As noted yesterday
, activist investor
had a stunning success with his Canadian Pacific Railway
campaign. But the Pershing Square manager's all-in style has also
stalled and crashed in the past. The following surveys the recent
investing ups and downs of a guru who still managed to return 25%
on average annualized from 2004 to 2010.
Canadian Pacific Railway (
Ackman made his grand entrance to Canadian Pacific Railway by
buying 13.85% of the company, or 14,259,888 shares, for $1.4
billion and beginning a proxy battle to replace board members and
bring about the CEO's ouster. He won the fight in May 2012,
resulting in seven of his hand-picked directors joining the board
and Hunter Harrison replacing Fred Green as CEO. Ackman's pretext
was that the company could streamline operations and enhance
profitability for shareholders.
In an official release from Pershing, shares have nearly tripled
since Ackman's purchase, topping $142 in price in May. They have
since declined to $128.23 on Thursday after Ackman's announcement
this week that he would sell a portion of his holding in the
's holding history with CP:
Ackman and several of his colleagues will remain on the board
after the sale, but the reverse DCF calculator indicates that the
market expects a 24.6% growth rate over the next 10 years to
justify the share price. Such rapid growth is rarely seen in a
Company leadership has imposed great changes at the company since
Ackman's arrival, which led to some improved financial results.
Key financial results the quarter Ackman bought CP (third quarter
� Revenue - $1.3 billion
� Net income - $186.8 million
� Operating margin - 24.19%
� Operating ratio - 75.8%
Key financial results for most recent quarter (first quarter
� Revenue $1.495 billion
� Net income - $217 million
� Operating margin - 24.21%
Ackman disclosed short position of 20 million shares in Herbalife
at an Ira Sohn even in December 2012. As he walked investors
through a 120-page presentation dismantling the company and
accusing it of being "a pyramid scheme," its stock fell 12.14%.
It lost a further 9.75% the following day, to close at $33.60 per
Ackman's immediate gain on his short position can be seen in the
chasm in Herbalife's stock price in December, as the market felt
the effects of his short presentation:
The stock quickly began to recover when fellow hedge fund manager
Daniel Loeb of Third Point announced an opposing 3.1
million-share long position in Herbalife on Jan. 3. His quarterly
filing then revealed that he had purchased 3.1 million shares in
the company in the fourth quarter, for a total position of 8.9
Carl Icahn then infused more optimism into the stock, purchasing
14,015,151 shares on Feb. 28 and then increasing the stock up to
16,966,485 shares as of May 7 - a full 16.46% of the company.
Ackman, however, lodged a second attack on the company in a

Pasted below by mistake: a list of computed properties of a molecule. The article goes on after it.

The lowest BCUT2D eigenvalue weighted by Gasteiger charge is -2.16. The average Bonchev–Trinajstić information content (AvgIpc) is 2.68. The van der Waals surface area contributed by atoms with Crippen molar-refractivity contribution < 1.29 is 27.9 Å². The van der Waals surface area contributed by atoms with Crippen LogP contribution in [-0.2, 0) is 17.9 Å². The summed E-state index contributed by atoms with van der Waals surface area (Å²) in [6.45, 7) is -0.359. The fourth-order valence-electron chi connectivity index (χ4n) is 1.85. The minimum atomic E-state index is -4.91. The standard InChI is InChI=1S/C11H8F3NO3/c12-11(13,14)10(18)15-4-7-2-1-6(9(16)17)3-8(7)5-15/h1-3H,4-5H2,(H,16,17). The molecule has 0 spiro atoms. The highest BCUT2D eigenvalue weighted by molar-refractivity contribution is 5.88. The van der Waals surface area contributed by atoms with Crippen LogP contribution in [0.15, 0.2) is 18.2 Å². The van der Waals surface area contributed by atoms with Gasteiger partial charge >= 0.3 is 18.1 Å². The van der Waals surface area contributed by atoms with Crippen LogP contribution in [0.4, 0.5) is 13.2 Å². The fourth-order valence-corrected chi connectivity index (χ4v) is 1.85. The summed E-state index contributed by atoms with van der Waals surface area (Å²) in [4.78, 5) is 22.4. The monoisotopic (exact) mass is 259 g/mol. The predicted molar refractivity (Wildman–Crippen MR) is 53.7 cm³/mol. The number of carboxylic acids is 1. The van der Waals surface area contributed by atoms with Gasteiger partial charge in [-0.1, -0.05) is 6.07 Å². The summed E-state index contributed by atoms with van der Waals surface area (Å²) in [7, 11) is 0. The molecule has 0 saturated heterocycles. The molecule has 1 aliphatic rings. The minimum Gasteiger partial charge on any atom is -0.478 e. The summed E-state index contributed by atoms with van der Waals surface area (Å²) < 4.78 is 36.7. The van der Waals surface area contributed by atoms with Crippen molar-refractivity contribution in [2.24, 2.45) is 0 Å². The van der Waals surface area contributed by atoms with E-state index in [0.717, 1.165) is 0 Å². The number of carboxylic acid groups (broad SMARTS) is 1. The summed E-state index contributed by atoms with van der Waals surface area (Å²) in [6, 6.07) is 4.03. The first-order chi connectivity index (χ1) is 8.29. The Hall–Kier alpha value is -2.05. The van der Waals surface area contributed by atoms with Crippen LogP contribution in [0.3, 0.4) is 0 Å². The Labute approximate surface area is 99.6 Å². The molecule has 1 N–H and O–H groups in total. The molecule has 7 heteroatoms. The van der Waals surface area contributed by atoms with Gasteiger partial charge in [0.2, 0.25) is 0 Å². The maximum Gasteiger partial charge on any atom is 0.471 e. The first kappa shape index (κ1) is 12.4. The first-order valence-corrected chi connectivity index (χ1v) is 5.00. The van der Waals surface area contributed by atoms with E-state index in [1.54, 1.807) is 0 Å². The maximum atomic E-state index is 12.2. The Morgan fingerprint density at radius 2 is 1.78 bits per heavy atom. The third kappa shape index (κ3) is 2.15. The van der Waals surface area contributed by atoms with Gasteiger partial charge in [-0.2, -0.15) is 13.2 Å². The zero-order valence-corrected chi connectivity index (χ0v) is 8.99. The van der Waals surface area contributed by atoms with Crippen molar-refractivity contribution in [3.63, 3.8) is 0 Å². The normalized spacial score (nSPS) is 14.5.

presentation in March in which he again called Herbalife a
pyramid scheme and said he expects a government investigation and
failure of the company.
"We're prepared to spend whatever it costs and do whatever is
required to make sure that the world understands the facts about
this company," Ackman has said. "We can't imagine how the SEC or
the Federal Trade Commission or any other relevant regulator will
ignore what we have said."
Both a Hispanic group and the National Consumers League have
called on the Federal Trade Commission to launch an investigation
into Herbalife, but the agency has said that such an
investigation wouldn't be public.
Ackman's short price is unknown, but Herbalife shares traded for
around $46 at the beginning of December, before his short
announcement, and are priced at $43.50, making him approximately
even on this trade. Almost six months later, Ackman still seems
intent on his mission, telling the Financial Times on June 4 that
closing Herbalife would be "the greatest achievement of my life."
J.C. Penney (
Ackman amassed 39,075,771 shares of J.C. Penney from the third
quarter of 2010 through the first quarter of 2011. As of March
31, he owns 17.78% of the company, and the holding is 5.9% of his
highly concentrated portfolio.
The company's stock price as of Thursday has slid to $18.15, for
which Ackman's pick for recently fired CEO, Ron Johnson, has been
widely credited. See J.C. Penney's price, revenue, net income and
free cash flow history for the past three years in the chart
With average purchase prices of $23, $32, $36 and $38, and shares
down 30% over the past year, Ackman stands by a 37% average loss
on J.C. Penney as of Thursday.
Ackman's other top holdings in his present long portfolio have
performed well overall. On second largest holding Procter &
) established in the second quarter of 2012, he has an
approximate 19% average gain. Third-largest holding General
Growth Properties (
) has a 42% average gain, and his fourth-largest position, Beam
), is up 30% from his average purchase price in the fourth
quarter of 2011.
See Ackman's portfolio here. Also check out the Undervalued
Stocks, Top Growth Companies and High Yield stocks of Bill
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